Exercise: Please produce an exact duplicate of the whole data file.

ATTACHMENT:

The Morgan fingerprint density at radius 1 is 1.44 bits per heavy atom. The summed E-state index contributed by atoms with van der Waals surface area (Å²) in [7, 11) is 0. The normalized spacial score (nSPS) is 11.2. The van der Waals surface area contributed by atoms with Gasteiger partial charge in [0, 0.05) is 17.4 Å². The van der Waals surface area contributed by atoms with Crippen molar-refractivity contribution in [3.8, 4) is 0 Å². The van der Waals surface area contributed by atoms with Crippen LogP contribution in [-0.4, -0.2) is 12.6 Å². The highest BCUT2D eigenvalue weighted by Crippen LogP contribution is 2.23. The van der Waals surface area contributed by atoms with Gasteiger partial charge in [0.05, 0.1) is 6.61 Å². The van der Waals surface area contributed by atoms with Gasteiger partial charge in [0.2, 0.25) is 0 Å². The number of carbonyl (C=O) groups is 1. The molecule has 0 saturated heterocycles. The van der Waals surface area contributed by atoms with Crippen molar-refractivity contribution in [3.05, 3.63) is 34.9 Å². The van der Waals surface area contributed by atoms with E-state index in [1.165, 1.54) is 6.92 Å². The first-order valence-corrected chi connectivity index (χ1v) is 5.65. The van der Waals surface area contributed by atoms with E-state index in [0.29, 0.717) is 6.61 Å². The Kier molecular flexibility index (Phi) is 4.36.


The Morgan fingerprint density at radius 1 is 1.44 bits per heavy atom. The summed E-state index contributed by atoms with van der Waals surface area (Å²) in [7, 11) is 0. The normalized spacial score (nSPS) is 11.2. The van der Waals surface area contributed by atoms with Gasteiger partial charge in [0, 0.05) is 17.4 Å². The van der Waals surface area contributed by atoms with Crippen molar-refractivity contribution in [3.8, 4) is 0 Å². The van der Waals surface area contributed by atoms with Crippen LogP contribution in [-0.4, -0.2) is 12.6 Å². The highest BCUT2D eigenvalue weighted by Crippen LogP contribution is 2.23. The van der Waals surface area contributed by atoms with Gasteiger partial charge in [0.05, 0.1) is 6.61 Å². The van der Waals surface area contributed by atoms with Gasteiger partial charge in [0.2, 0.25) is 0 Å². The number of carbonyl (C=O) groups is 1. The molecule has 0 saturated heterocycles. The van der Waals surface area contributed by atoms with Crippen molar-refractivity contribution in [3.05, 3.63) is 34.9 Å². The van der Waals surface area contributed by atoms with E-state index in [1.165, 1.54) is 6.92 Å². The first-order valence-corrected chi connectivity index (χ1v) is 5.65. The van der Waals surface area contributed by atoms with E-state index in [0.29, 0.717) is 6.61 Å². The Kier molecular flexibility index (Phi) is 4.36.